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International Human Rights Commission to Hold Public Hearing on Michael Brown’s Case

Ten years after Brown’s murder by Ferguson police, his family has one last avenue for justice

Washington, D.C., July 8, 2024 – On July 10, almost ten years after Michael Brown’s murder at the hands of Ferguson police, the Brown family will appear before the Inter-American Commission of Human Rights (IACHR) for a first-of-its-kind hearing on Brown’s case. Featuring testimony from Brown’s mother, Lezley McSpadden, as well as attorneys and activists from Robert F. Kennedy Human Rights and the Thurgood Marshall Civil Rights Center at Howard University, the hearing will provide one last opportunity for public accountability in Brown’s killing. 

The hearing, which will be conducted virtually and is open to the public, represents the first time in history that the Inter-American Commission will hear an individual case about police violence in the United States.

“Michael’s case is emblematic of widespread police violence against Black people in the U.S.,” said Delia Addo-Yobo, staff attorney at RFK Human Rights. “More people were killed by police last year than any other year on record. By taking on Michael’s case, the IACHR is facilitating new pathways to justice for those impacted by discriminatory and pervasive police violence.”

“Living near Ferguson when the 21st century’s global movement against police brutality was launched has defined my career as a movement lawyer and working with Mike Brown’s mother over the years has been an honor,” said Justin Hansford, director of the Thurgood Marshall Civil Rights Center. “From going with her and Ferguson protesters to the UN ten years ago to again preparing to argue in an international human rights court that what happened to Mike Brown was not just a violation of his constitutional and civil rights, but also his human rights.  The family deserves healing, repair, and meaningful change. Reopening this case and prosecuting Darren Wilson would be a beginning. I pray that this hearing will bring us one step closer to understanding the truth and achieving justice.” 

The hearing marks a crucial milestone in a years-long legal journey that began in 2015 when Robert F. Kennedy Human Rights and the Thurgood Marshall Civil Rights Center first petitioned the IACHR to review Michael’s case. In 2022, the IACHR determined that the petition raised colorable claims that the United States’ failure to hold the officers accountable violated rights guaranteed under the American Declaration of the Rights and Duties of Man.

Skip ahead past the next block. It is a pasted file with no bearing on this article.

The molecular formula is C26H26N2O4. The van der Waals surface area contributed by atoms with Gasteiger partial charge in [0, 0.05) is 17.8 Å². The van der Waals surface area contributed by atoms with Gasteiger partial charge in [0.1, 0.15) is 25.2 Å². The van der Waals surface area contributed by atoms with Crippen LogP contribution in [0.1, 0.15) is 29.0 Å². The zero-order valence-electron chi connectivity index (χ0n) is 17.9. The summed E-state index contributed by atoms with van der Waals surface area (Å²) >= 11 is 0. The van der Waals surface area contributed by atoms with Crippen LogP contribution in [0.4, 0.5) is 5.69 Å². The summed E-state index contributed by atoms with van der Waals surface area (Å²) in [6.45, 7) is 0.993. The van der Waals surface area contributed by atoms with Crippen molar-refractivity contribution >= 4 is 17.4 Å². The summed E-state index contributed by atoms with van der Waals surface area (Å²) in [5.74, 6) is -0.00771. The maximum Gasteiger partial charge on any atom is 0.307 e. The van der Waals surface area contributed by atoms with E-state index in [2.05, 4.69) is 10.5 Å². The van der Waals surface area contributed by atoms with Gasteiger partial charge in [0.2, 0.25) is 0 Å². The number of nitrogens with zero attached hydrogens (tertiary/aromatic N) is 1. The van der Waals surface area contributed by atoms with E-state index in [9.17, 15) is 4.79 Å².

“The last decade has proven that our domestic legal structures are insufficient and outdated compared to international human rights standards,” said Wade McMullen, SVP of Programs and Legal Strategy at RFK Human Rights. “After exhausting every U.S. mechanism for justice, the Brown family is now looking to the IACHR for accountability in the death of their loved one.”

Following the July 10 hearing, the IACHR will publish a report outlining their findings on the case and issuing recommendations to the United States government. Representing Ms. McSpadden, RFK Human Rights and Howard University have requested that the IACHR recommend an independent investigation into Brown’s death; a public apology to Brown’s family; and the implementation of key U.S. legislation such as the BREATHE Act and the recently reintroduced Helping Families Heal Act, which would expand mental health services for communities harmed by police violence. A full list of proposed remedies can be found here

The hearing will be livestreamed on Wednesday, July 10 at 4:00pm ET. Visit https://www.oas.org/en/iachr/ to watch. 

About Robert F. Kennedy Human Rights

We are a nonpartisan, not-for-profit organization that has worked to realize Robert F. Kennedy’s dream of a more just and peaceful world since 1968. In partnership with local activists, we advocate for key human rights issues—championing change makers and pursuing strategic litigation at home and around the world. And to ensure change that lasts, we foster a social-good approach to business and investment and educate millions of students about human rights and social justice.

About Thurgood Marshall Civil Rights Center

The Thurgood Marshall Civil Rights Center is Howard University’s flagship institutional setting for the study and practice of civil rights, human rights, and racial justice law and advocacy.  We seek to obtain the goal of racial justice by using a human rights framework and a social movement centered approach. The center and its lawyers employ engaged research when fighting the battle of ideas in the ivory tower, movement lawyering when fighting for rights in the courts, the congress, and other halls of power, and community organizing when fighting to build power in Black communities.